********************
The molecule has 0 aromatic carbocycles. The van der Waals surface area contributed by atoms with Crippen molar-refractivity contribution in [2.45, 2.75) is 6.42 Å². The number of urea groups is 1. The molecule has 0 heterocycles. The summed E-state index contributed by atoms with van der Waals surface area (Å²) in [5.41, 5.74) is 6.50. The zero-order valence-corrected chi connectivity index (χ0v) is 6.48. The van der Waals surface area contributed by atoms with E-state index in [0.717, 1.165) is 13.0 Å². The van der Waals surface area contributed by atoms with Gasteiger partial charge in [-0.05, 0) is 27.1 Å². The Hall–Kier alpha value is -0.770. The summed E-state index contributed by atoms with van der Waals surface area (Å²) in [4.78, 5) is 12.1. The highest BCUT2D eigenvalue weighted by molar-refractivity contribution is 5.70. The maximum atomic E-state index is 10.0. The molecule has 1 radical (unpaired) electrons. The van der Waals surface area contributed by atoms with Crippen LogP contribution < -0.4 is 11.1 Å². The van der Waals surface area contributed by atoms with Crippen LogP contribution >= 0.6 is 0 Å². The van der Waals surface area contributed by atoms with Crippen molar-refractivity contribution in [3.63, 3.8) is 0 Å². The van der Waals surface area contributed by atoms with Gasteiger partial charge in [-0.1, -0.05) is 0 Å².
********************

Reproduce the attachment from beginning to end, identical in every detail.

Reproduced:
The molecule has 0 aromatic carbocycles. The van der Waals surface area contributed by atoms with Crippen molar-refractivity contribution in [2.45, 2.75) is 6.42 Å². The number of urea groups is 1. The molecule has 0 heterocycles. The summed E-state index contributed by atoms with van der Waals surface area (Å²) in [5.41, 5.74) is 6.50. The zero-order valence-corrected chi connectivity index (χ0v) is 6.48. The van der Waals surface area contributed by atoms with E-state index in [0.717, 1.165) is 13.0 Å². The van der Waals surface area contributed by atoms with Gasteiger partial charge in [-0.05, 0) is 27.1 Å². The Hall–Kier alpha value is -0.770. The summed E-state index contributed by atoms with van der Waals surface area (Å²) in [4.78, 5) is 12.1. The highest BCUT2D eigenvalue weighted by molar-refractivity contribution is 5.70. The maximum atomic E-state index is 10.0. The molecule has 1 radical (unpaired) electrons. The van der Waals surface area contributed by atoms with Crippen LogP contribution < -0.4 is 11.1 Å². The van der Waals surface area contributed by atoms with Crippen LogP contribution >= 0.6 is 0 Å². The van der Waals surface area contributed by atoms with Crippen molar-refractivity contribution in [3.63, 3.8) is 0 Å². The van der Waals surface area contributed by atoms with Gasteiger partial charge in [-0.1, -0.05) is 0 Å².